April 6, 2017
West Towne Marketplace, a 500,000-square-foot shopping center under construction in West El Paso, has added a Wal-Mart Supercenter as its third and last major anchor store, the center’s developer announced. The 191,000-square-foot store will be Wal-Mart’s 24th store in the El Paso area, including four Sam’s Clubs and 10 Neighborhood Markets. It will be the 10th Supercenter in the El Paso area, but only the second on the West Side. Wal-Mart decided to open a Supercenter in West Towne, located at Interstate 10 and Paseo del Norte (Artcraft Road), because it’s a good location in a growing area, said San Antonio-based Anne Hatfield, a Wal-Mart spokeswoman for Texas. Wal-Mart bought the land and will construct the store. Construction is expected to begin late this year and probably will take nine to 12 months to complete, she said.
Cabela’s, an outdoor sporting goods chain, will be another anchor for the center. The chain announced in October that it would put a 50,000-square-foot store in West Towne, a smaller format store for the Nebraska company known for its mammoth, tourist-destination locations. That store is expected to open this fall. The third major anchor will be a movie theater, said Adam Frank, president of River Oaks Properties, the West Towne developer. “We are in negotiations with a cinema,” which will be a company not currently operating movie theaters in El Paso, he said. River Oaks is a large El Paso shopping center development company owned by Gerald Rubin, founder of Helen of Troy, the El Paso consumer products company. He’s now River Oaks chief executive officer. The $100 million West Towne center is expected to be completed by October, Frank said. “We were in negotiations with Wal-Mart for a long time,” Frank said. “Wal-Mart is one of the highest-volume retailers in the country, and definitely in El Paso. Wal-Mart is a huge draw for all these (center) tenants.” He announced Wal-Mart’s plan to locate in West Towne at an International Council of Shopping Centers retail conference Wednesday in El Paso. The fact Wal-Mart is part of the shopping center doesn’t change plans to make the center’s architecture and layout high quality, he said. Frank promised late last year, when plans for the center were announced, that it would be in the mold of The Fountains at Farah center on the East Side. The so-called power center is being designed by the nationally known Phoenix architectural firm Butler Design Group. It will have a contemporary Southwest design using a mix of colors and various materials, including stone and wood, and feature pedestrian walkways with seating areas, plazas and lots of landscaping, Rick Butler, president and founder of Butler Design, told the El Paso Times last year. Buildings will be linked by walkways to give it a strong pedestrian connectivity, he said. The design of the center played no role in Wal-Mart’s decision to locate a store in the center, Hatfield said. Location and customer need were the driving forces, she said. Wal-Mart’s El Paso stores are mostly in stand-alone buildings or in small shopping centers. But it’s not unusual for a Wal-Mart to be part of a large development, Hatfield said. lmost 90 percent of the shopping center is leased, Frank said. It shows demand for retail space remains strong, he added. The center will have three large, sit-down restaurants and several fast-food restaurants, Frank said. River Oaks is trying to recruit some restaurant brands new to El Paso, he said. Other tenants announced so far have other El Paso locations: T.J. Maxx/HomeGoods; Ross Dress for Less; Rack Room Shoes; PetSmart; Great Clips; and AT&T, Verizon and T-Mobile wireless stores. Food outlets so far are: Chipotle Mexican Grill; Chick-fil-A; McDonald’s; Menchie’s Frozen Yogurt; Starbucks; Raising Cane’s Chicken Fingers; and possibly a MidiCi The Neopolitan Pizza Co. restaurant.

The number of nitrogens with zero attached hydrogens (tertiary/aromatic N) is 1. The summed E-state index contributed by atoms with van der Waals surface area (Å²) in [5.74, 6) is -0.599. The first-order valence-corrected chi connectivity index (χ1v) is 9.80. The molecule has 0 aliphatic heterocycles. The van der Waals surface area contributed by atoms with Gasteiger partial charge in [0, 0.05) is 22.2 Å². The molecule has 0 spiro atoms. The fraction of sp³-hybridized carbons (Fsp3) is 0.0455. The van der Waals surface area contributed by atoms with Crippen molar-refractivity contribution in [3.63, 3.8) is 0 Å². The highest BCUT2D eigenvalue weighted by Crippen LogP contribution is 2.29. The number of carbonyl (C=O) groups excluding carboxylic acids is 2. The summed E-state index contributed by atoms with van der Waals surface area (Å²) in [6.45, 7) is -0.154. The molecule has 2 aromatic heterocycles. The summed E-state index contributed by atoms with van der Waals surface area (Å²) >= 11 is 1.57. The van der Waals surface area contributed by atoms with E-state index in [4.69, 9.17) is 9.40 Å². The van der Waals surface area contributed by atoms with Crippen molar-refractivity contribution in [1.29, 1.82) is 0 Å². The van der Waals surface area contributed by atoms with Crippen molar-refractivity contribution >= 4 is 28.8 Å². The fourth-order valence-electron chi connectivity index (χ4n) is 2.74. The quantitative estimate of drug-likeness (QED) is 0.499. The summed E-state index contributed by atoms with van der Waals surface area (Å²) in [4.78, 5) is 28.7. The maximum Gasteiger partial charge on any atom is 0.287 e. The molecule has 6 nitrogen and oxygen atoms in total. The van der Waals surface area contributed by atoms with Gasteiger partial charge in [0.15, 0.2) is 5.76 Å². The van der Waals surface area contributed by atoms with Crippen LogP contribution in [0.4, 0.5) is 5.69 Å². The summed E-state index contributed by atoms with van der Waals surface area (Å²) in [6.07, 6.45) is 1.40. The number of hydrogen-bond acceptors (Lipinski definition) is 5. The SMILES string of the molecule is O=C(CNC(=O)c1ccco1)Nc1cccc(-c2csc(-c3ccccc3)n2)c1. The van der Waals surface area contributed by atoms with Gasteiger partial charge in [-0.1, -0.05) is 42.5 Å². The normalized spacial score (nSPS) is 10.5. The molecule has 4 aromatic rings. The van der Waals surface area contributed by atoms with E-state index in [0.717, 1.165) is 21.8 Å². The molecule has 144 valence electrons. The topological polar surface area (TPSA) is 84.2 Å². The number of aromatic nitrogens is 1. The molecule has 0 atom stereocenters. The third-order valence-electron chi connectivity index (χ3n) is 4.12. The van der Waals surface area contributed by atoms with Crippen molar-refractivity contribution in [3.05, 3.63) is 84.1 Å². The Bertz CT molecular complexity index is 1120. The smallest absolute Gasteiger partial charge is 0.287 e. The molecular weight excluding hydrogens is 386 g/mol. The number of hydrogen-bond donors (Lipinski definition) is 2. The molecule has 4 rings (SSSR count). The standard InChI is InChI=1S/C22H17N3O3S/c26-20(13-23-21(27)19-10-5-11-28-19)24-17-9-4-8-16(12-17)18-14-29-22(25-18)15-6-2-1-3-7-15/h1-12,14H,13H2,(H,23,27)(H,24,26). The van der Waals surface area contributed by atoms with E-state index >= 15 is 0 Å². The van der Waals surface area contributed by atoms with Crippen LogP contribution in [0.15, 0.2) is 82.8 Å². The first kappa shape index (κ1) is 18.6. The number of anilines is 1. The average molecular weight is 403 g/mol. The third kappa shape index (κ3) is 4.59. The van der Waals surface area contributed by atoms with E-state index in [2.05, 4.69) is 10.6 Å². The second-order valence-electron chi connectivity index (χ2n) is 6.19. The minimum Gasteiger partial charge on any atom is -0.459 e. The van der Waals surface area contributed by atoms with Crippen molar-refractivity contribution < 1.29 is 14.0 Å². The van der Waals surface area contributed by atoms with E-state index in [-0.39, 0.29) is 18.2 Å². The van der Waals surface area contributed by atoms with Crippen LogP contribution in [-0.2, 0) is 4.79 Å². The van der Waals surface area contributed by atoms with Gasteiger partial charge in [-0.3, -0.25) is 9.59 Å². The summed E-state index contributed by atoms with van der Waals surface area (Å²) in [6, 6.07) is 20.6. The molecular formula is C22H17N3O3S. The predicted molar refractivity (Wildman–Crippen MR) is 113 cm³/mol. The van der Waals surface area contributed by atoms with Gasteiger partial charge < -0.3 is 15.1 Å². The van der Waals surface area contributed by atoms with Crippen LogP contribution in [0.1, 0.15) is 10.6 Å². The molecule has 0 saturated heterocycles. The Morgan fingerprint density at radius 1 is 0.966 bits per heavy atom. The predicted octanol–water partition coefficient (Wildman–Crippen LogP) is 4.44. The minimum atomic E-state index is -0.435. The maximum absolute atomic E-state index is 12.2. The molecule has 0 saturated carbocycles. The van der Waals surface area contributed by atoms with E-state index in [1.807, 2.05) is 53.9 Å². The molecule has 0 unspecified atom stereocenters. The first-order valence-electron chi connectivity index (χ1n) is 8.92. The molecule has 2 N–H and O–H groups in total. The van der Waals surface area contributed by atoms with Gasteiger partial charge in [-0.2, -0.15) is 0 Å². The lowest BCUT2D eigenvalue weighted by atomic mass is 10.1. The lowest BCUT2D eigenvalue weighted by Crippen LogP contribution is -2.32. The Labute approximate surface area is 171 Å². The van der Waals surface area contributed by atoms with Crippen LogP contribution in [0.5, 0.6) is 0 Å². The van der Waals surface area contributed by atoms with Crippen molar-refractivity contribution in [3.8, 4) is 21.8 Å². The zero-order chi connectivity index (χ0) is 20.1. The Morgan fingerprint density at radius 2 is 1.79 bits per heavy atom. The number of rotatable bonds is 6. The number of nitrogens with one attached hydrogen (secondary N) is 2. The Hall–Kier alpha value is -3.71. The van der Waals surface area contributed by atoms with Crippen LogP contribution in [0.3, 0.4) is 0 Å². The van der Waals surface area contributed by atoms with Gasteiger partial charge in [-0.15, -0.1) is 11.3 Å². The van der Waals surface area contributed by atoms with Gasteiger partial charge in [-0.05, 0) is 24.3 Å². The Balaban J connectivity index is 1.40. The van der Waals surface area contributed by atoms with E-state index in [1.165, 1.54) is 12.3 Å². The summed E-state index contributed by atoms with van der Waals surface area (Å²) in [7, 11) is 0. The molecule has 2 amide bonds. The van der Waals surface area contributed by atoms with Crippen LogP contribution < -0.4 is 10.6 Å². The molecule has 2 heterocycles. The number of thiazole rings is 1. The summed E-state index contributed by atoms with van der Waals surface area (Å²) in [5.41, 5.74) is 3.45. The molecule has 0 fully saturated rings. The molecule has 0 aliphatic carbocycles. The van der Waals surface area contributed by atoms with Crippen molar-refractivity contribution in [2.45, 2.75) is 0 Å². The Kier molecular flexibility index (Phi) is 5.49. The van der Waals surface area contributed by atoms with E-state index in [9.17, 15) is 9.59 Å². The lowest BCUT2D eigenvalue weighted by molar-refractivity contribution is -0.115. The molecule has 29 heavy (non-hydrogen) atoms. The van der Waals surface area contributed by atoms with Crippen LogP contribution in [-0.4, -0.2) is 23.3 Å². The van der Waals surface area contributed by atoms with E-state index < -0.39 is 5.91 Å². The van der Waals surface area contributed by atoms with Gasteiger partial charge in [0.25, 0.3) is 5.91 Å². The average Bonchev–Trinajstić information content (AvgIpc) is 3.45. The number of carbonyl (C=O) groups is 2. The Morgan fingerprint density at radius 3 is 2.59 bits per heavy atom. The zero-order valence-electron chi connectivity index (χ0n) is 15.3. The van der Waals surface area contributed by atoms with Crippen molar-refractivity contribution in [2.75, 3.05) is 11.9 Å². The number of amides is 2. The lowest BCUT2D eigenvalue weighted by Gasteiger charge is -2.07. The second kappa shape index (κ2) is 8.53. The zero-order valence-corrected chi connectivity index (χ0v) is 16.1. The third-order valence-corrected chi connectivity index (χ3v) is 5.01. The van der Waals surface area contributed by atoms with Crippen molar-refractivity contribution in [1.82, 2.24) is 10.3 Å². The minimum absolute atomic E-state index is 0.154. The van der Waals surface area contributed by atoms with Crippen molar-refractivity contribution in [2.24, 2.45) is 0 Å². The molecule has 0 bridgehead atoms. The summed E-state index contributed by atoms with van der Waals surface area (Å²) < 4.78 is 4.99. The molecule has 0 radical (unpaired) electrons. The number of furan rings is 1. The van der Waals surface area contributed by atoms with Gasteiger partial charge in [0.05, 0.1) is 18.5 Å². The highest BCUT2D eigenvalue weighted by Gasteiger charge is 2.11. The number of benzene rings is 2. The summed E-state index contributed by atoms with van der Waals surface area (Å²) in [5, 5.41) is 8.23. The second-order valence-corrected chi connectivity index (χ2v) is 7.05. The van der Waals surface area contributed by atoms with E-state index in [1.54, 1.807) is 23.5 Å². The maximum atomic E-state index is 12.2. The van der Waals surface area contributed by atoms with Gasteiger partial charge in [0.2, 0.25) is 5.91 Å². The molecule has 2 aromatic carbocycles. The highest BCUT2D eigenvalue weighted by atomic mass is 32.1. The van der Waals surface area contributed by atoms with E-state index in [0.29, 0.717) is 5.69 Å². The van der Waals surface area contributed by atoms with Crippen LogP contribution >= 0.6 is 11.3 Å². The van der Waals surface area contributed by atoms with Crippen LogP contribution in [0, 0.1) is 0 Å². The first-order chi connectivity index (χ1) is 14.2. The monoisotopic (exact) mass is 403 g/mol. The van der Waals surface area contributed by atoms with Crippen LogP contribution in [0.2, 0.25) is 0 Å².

Vic Kolenc may be reached at 546-6421; firstname.lastname@example.org; @vickolenc on Twitter.